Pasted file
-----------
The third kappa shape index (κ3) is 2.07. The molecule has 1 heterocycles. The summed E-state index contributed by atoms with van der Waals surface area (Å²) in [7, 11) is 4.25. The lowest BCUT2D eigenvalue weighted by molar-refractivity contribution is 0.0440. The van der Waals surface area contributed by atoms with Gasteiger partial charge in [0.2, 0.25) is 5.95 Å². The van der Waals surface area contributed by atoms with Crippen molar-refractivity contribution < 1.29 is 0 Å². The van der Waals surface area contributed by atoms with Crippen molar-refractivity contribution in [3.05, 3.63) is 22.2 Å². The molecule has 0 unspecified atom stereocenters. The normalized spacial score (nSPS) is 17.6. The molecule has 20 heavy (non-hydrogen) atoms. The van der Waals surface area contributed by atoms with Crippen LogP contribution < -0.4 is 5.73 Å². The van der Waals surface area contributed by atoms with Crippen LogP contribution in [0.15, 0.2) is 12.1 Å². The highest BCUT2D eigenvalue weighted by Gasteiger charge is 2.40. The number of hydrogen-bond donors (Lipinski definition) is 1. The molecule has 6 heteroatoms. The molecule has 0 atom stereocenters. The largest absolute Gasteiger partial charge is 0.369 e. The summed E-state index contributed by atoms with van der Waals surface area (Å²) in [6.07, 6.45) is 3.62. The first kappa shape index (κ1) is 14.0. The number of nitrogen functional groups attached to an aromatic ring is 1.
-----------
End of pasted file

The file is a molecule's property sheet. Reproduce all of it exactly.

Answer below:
The third kappa shape index (κ3) is 2.07. The molecule has 1 heterocycles. The summed E-state index contributed by atoms with van der Waals surface area (Å²) in [7, 11) is 4.25. The lowest BCUT2D eigenvalue weighted by molar-refractivity contribution is 0.0440. The van der Waals surface area contributed by atoms with Gasteiger partial charge in [0.2, 0.25) is 5.95 Å². The van der Waals surface area contributed by atoms with Crippen molar-refractivity contribution < 1.29 is 0 Å². The van der Waals surface area contributed by atoms with Crippen molar-refractivity contribution in [3.05, 3.63) is 22.2 Å². The molecule has 0 unspecified atom stereocenters. The normalized spacial score (nSPS) is 17.6. The molecule has 20 heavy (non-hydrogen) atoms. The van der Waals surface area contributed by atoms with Crippen LogP contribution < -0.4 is 5.73 Å². The van der Waals surface area contributed by atoms with Crippen LogP contribution in [0.15, 0.2) is 12.1 Å². The highest BCUT2D eigenvalue weighted by Gasteiger charge is 2.40. The number of hydrogen-bond donors (Lipinski definition) is 1. The molecule has 6 heteroatoms. The molecule has 0 atom stereocenters. The largest absolute Gasteiger partial charge is 0.369 e. The summed E-state index contributed by atoms with van der Waals surface area (Å²) in [6.07, 6.45) is 3.62. The first kappa shape index (κ1) is 14.0. The number of nitrogen functional groups attached to an aromatic ring is 1.